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He doesn't dole out forgiveness piecemeal, but you get the whole package when you believe, even for the future sins not yet committed. You are accepted, forgiven, adopted, re-born, a new creature, a child of God; you have eternal life. Such is our belief. Did God accept, forgive and adopt me when I believed in his Son as Saviour and was able to call him "the Son of God, who loved me and gave himself for me"? We believe the answer is yes.

The Church believes the answer is no, depending on what you mean by when you "were able."

But it wasn't till 1966 that I was baptised. How could that baptism be 'eis' the remission of sins in the sense you interpret that word, if I was already forgiven? That is not rhetorical; I am genuinely puzzled.

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Let me put the question another way. I assume from your hellenic roots that you (GreekChef) are a cradle Orthodox and were baptised in infancy. Did God forgive your sins then? For you had not yet committed any (unless you take the strange Augustinian view that we 'sinned in Adam'). If not then, at what point did you 'receive the whole package', that is, become forgiven?



From the Orthodox Confession of St. Peter Movila (revised at the Council of Iasi/Jassy, adopted at the Synod of Jerusalem):
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These seven sacraments go back to the seven gifts of the Holy Spirit, because it is through these sacraments that the Holy Spirit infuses the gifts into the soul of those who worthily receive them, and also grace, concerning which Patriarch Jeremias wrote extensively in his work to the Lutherans that they might be converted. (65)
Baptism is the removal and annulment of original sin through the triple immersion in water by the priest, pronouncing the words: "In the name of the Father amen, and of the Son amen, and of the Holy Spirit amen." But, "Amen" ought to be said by the godparents and not the priest. The reconciliation of man with God occurs through this (re) generation from water and the Holy Spirit, and entrance into the heavenly kingdom is granted in accord with the words of the Savior: "Unless a man be born again of water and the Holy Spirit, he cannot enter into the kingdom of God."[246] Once received, this mystery cannot be repeated, as the one baptizing believes in the orthodox manner that there is one God in the Trinity, by employing the words cited above distinctly and formally: "In the name of the Father amen, and of the Son amen, and of the Holy Spirit amen," according to the intention of the orthodox-catholic Church.
This baptism, however, is of such authority, that, besides being incapable of repetition, it is a certain and doubtless sign of eternal salvation. The fruits of this mystery are readily visible to everyone: first, this mystery removes all sins, original in infants, and both original and actual in adults; then, man is renewed and gains that justification, which he possessed in the state of innocence, as the Holy Apostle testifies: "But you are washed, but you are justified in the name of our Lord Jesus Christ, and the Spirit of our God."[247] Besides this, they are made members of the body of Christ and we are clothed in Christ the Lord, as the Apostle bears witness: "For as many of you as have been baptized in Christ, have put on Christ."[248]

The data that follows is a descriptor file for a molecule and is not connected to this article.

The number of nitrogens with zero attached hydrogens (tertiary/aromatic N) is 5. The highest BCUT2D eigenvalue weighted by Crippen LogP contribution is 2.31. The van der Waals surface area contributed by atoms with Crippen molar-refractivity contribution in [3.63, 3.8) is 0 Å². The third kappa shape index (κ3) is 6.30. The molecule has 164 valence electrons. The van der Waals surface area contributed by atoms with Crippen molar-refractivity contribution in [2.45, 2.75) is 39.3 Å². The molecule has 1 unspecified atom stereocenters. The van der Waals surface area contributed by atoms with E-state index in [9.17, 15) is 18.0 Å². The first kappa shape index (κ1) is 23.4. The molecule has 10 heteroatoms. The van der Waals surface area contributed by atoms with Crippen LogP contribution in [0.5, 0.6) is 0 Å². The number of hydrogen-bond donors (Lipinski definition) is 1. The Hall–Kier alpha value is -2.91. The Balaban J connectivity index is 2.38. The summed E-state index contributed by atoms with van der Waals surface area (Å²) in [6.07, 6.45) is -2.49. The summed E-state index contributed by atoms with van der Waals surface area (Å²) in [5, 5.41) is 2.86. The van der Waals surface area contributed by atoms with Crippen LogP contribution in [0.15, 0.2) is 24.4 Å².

http://esoptron.umd.edu/ugc/ocf1d.html

And from Bishop Hilarion:
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The sacrament of Baptism is the door into the Church, the Kingdom of grace. It is with Baptism that Christian life begins. Baptism is the frontier that separates the members of Christ’s Body from those who are outside it. In Baptism the human person is arrayed in Christ, following the words of St Paul which are sung as the newly-baptized is led around the baptismal font: For as many of you who were baptized into Christ have put on Christ’ (Gal.3:27). In Baptism the human person dies to his sinful life and rises again to new spiritual life.

The sacrament of Baptism was instituted by Christ Himself: ‘Go therefore and make disciples of all nations, baptizing them in the name of the Father and of the Son and of the Holy Spirit’ (Matt.28:19). Christ’s commandment already contains the basic elements of the baptismal rite: preliminary teaching (‘catechization’), without which the adoption of faith cannot be conscious; immersion in water (Greek baptismos, literally ‘immersion’); and the formula ‘in the name of the Father and of the Son and of the Holy Spirit’. In the early Church Baptism was accomplished through complete immersion in water. However, at an early date special pools (baptisteries) were built and into these the candidates for baptism were plunged. The practice of pouring water over the person or sprinkling him with water existed in the early Church, though not quite as a norm.